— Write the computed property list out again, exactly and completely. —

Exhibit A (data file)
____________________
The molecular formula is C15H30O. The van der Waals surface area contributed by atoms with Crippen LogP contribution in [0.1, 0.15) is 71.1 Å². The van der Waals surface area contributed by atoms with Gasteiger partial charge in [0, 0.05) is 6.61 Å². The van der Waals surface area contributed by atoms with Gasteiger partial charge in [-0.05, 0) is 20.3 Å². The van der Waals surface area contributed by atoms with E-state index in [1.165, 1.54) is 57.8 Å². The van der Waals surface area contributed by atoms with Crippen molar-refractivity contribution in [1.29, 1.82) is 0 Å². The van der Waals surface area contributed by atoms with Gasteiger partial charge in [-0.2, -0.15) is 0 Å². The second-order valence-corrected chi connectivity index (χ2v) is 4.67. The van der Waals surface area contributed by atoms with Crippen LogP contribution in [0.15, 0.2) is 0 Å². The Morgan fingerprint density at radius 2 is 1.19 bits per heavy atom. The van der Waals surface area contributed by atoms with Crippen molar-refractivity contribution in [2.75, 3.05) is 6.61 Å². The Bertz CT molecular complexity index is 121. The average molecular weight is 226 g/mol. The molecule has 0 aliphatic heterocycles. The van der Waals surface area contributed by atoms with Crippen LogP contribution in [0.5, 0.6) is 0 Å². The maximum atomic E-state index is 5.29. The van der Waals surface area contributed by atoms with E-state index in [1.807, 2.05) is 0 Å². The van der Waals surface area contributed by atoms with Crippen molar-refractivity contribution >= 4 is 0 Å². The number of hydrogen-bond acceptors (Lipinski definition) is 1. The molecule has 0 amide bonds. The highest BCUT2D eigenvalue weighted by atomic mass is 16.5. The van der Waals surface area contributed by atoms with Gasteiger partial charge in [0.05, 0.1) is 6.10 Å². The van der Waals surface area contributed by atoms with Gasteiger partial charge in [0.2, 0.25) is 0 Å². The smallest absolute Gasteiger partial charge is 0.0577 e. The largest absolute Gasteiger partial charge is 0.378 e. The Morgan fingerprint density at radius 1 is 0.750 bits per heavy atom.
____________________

The molecular formula is C15H30O. The van der Waals surface area contributed by atoms with Crippen LogP contribution in [0.1, 0.15) is 71.1 Å². The van der Waals surface area contributed by atoms with Gasteiger partial charge in [0, 0.05) is 6.61 Å². The van der Waals surface area contributed by atoms with Gasteiger partial charge in [-0.05, 0) is 20.3 Å². The van der Waals surface area contributed by atoms with E-state index in [1.165, 1.54) is 57.8 Å². The van der Waals surface area contributed by atoms with Crippen molar-refractivity contribution in [1.29, 1.82) is 0 Å². The van der Waals surface area contributed by atoms with Gasteiger partial charge in [-0.2, -0.15) is 0 Å². The second-order valence-corrected chi connectivity index (χ2v) is 4.67. The van der Waals surface area contributed by atoms with Crippen LogP contribution in [0.15, 0.2) is 0 Å². The Morgan fingerprint density at radius 2 is 1.19 bits per heavy atom. The van der Waals surface area contributed by atoms with Crippen molar-refractivity contribution in [2.75, 3.05) is 6.61 Å². The Bertz CT molecular complexity index is 121. The average molecular weight is 226 g/mol. The molecule has 0 aliphatic heterocycles. The van der Waals surface area contributed by atoms with Crippen LogP contribution in [0.5, 0.6) is 0 Å². The maximum atomic E-state index is 5.29. The van der Waals surface area contributed by atoms with E-state index in [1.807, 2.05) is 0 Å². The van der Waals surface area contributed by atoms with Crippen molar-refractivity contribution >= 4 is 0 Å². The number of hydrogen-bond acceptors (Lipinski definition) is 1. The molecule has 0 amide bonds. The highest BCUT2D eigenvalue weighted by atomic mass is 16.5. The van der Waals surface area contributed by atoms with Gasteiger partial charge in [0.05, 0.1) is 6.10 Å². The van der Waals surface area contributed by atoms with Gasteiger partial charge in [0.2, 0.25) is 0 Å². The smallest absolute Gasteiger partial charge is 0.0577 e. The largest absolute Gasteiger partial charge is 0.378 e. The Morgan fingerprint density at radius 1 is 0.750 bits per heavy atom.